E-cigarette sales are smoking hot, set to hit $1.7 billion
Booming electronic cigarette sales in the U.S. will more than double this year, hitting $1.7 billion, a top tobacco analyst predicts.
Analyst Bonnie Herzog of Wells Fargo Securities said "conservative data" already indicates that sales of e-cigarettes this year have already reached $700 million from traditional retail outlets like convenience stores. Throw in estimated online sales of $500 million to $625 million and total year-to-date sales are above $1 billion.
The pace will only pick up this fall. "We estimate that it will be $1.7 billion by the end of the year," Herzog said.
Although Herzog has been bullish on e-cigarettes, she said she was "surprised to some extent" by how fast sales have grown.
But, she noted, "everything we've been hearing" about e-cigs has suggested increased awareness and interest in the products—which electronically spark a nicotine-infused liquid so that users can inhale a smokeless vapor, giving the practice the name "vaping." E-cigs began being sold in earnest in the U.S. in 2007.
While a pack of traditional cigarettes can cost $15 in places like Manhattan, an equivalent amount of e-cigs costs about $1.50, manufacturers estimate.
"A lot of the awareness is the perceived lower health risks, and definitely the affordability," said Herzog, adding that the ability to use e-cigs in locations where traditional cigarettes are banned is another factor.
E-cig sales are still dwarfed by sales of traditional tobacco cigarettes, whose sales are still about $80 billion annually.
But the explosive growth of the electronic devices has made even the Big Three tobacco companies wake up and jump into the market with various products.
Herzog, in a recent report, wrote: "We have increased conviction that consumption of e-cigs could surpass consumption of conventional cigs within the next decade."
Herzog's nearly $2 billion sales prediction for 2013 comes at a critical point for the industry, which is anticipating possible Food and Drug Administration regulations. The Wall Street Journal last week reported that the FDA has recently discussed with industry officials a possible ban on online sales to prevent sales to minors.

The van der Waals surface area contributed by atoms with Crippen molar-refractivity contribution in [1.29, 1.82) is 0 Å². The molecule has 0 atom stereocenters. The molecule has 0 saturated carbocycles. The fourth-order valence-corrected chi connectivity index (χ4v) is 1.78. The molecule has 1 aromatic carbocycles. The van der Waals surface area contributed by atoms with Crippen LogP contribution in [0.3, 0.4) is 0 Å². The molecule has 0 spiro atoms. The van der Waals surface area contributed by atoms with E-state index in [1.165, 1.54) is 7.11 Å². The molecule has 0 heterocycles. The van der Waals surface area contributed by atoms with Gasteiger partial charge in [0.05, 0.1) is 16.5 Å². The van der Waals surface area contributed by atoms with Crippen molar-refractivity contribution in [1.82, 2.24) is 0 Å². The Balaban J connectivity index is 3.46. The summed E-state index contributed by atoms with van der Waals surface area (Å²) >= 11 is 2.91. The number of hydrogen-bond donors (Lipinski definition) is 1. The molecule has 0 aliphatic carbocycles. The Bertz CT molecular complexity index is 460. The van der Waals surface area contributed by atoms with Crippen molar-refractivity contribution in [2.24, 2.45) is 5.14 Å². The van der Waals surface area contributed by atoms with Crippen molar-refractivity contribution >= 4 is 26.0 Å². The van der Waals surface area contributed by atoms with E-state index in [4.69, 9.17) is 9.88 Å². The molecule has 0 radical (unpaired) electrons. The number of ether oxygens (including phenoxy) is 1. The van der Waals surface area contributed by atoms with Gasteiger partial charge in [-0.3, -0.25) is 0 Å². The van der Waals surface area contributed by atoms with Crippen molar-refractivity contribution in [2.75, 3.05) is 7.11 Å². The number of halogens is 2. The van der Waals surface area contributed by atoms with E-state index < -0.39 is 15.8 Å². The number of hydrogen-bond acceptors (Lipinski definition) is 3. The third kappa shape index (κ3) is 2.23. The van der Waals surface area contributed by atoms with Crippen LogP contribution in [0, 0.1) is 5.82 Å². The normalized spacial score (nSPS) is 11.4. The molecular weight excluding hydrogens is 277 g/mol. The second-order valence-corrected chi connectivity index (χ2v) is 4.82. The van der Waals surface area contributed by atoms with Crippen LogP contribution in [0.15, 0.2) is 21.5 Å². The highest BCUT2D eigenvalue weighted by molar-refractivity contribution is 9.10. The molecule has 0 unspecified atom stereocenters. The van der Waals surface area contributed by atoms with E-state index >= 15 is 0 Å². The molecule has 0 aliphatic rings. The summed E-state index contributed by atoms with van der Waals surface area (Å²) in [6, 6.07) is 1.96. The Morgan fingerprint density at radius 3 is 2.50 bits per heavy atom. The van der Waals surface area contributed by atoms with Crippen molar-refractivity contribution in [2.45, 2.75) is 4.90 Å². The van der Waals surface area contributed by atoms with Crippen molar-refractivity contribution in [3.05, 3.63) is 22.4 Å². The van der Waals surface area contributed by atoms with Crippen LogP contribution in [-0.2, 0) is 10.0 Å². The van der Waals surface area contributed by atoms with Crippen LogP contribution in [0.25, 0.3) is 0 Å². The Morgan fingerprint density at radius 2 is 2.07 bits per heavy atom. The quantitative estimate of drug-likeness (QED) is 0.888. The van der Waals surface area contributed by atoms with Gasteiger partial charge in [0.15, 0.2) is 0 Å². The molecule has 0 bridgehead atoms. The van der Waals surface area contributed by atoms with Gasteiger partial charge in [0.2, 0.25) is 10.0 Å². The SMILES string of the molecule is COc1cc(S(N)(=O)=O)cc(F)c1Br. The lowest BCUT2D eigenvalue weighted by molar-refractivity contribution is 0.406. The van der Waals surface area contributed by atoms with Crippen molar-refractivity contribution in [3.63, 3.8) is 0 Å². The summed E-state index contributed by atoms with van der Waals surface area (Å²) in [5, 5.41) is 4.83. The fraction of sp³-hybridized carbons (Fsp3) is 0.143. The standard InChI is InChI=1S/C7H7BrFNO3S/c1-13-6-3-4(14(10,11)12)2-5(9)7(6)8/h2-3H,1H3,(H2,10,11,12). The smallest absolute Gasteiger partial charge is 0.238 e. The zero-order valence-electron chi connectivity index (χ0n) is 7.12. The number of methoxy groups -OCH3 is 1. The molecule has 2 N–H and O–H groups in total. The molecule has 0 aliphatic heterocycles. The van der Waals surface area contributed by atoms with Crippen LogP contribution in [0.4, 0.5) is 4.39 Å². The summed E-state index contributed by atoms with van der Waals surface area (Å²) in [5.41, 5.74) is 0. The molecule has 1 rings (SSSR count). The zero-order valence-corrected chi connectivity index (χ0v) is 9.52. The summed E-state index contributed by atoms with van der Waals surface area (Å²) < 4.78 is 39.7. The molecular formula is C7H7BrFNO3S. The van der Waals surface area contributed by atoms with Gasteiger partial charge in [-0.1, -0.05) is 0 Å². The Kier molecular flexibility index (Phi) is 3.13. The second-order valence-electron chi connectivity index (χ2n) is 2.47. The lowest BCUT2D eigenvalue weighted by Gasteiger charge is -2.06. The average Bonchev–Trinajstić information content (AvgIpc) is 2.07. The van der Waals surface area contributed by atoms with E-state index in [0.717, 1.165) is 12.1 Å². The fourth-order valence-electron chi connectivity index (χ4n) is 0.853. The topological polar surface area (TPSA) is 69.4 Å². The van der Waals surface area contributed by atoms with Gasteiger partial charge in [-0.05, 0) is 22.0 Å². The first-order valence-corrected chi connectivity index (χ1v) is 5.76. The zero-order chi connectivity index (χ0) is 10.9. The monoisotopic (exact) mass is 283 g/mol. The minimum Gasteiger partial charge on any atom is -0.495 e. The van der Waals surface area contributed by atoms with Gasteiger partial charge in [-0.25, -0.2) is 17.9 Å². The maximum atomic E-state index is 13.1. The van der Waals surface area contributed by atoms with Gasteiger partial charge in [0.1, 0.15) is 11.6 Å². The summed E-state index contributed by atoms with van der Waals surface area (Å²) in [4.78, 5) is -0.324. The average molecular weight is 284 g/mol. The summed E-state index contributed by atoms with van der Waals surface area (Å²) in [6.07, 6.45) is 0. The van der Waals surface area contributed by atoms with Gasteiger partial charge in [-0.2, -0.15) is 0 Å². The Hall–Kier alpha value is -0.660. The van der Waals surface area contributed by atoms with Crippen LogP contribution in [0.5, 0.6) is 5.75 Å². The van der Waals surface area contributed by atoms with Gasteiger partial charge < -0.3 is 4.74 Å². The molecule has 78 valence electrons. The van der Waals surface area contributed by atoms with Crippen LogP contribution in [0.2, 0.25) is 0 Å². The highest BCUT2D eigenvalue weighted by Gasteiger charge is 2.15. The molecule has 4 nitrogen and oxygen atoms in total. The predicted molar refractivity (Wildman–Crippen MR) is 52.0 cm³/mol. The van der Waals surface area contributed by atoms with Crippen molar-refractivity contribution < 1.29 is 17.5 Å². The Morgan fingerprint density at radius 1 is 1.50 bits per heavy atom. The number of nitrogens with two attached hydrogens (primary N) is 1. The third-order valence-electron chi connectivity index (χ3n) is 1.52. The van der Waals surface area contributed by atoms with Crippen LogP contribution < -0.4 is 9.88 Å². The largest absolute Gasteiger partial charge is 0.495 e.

Andries Verleur, CEO of leading online e-cig company V2 Cigs, said such a ban "would definitely lead to some retraction for the overall category. That would also be giving a substantial advantage to companies that already have a very large retail distribution."
That said, V2 Cigs is dramatically increasing its presence in stores to lessen the impact of an restrictions on Internet-based sales.
Earlier this year, V2 announced a partnership with distributor National Tobacco Company to boost its retail presence. With more than 10,000 retail outlets now, including Hess gas stations, Verleur's company expects to be in 35,000 retail locations by the end of 2013.
"We've been rolling out about 1,300 stores per week for going on nine weeks," Verleur said, calling that progression "pretty phenomenal."
He now expects that 30 percent of V2's ales will come from retail outlets, up from an earlier 20 percent projection.
And in 2014, the company said, retail store sales are expected to outpace online sales.
Spike Babaian, co-owner of the two Vape New York e-cigarette stores in New York City, agreed. "There's been exponential growth for e-cigarettes that have not reached its capacity yet," said Babaian, who is also president of the National Vapers Club. "Right now, the e-cig market is not what we call saturated. There's a very small percentage of smokers using e-cigarettes."
"There are more smokers that need to be converted," she said. "If you can vape and not smoke, and get the same satisfaction and not kill yourself, then every smoker would do it."
Smoking reduction and cessation are oft-cited reasons given by traditional cigarette users to give e-cigs a try.
Because of the addictive nature of traditional cigarettes, many e-cig manufacturers focus not only on giving users enough of a nicotine "hit" in their vapor, but also on replicating the smoking experience in the design of the products, complete with what appears to be a burning ember at the end of some e-cigs.
"The closer that we get to making that experience feel realistic," Verleur said, "the more you're going to see acceleration for the overall category."
(Read more: E-cig boom could be around corner)
—By CNBC's Dan Mangan. Follow him on Twitter @_DanMangan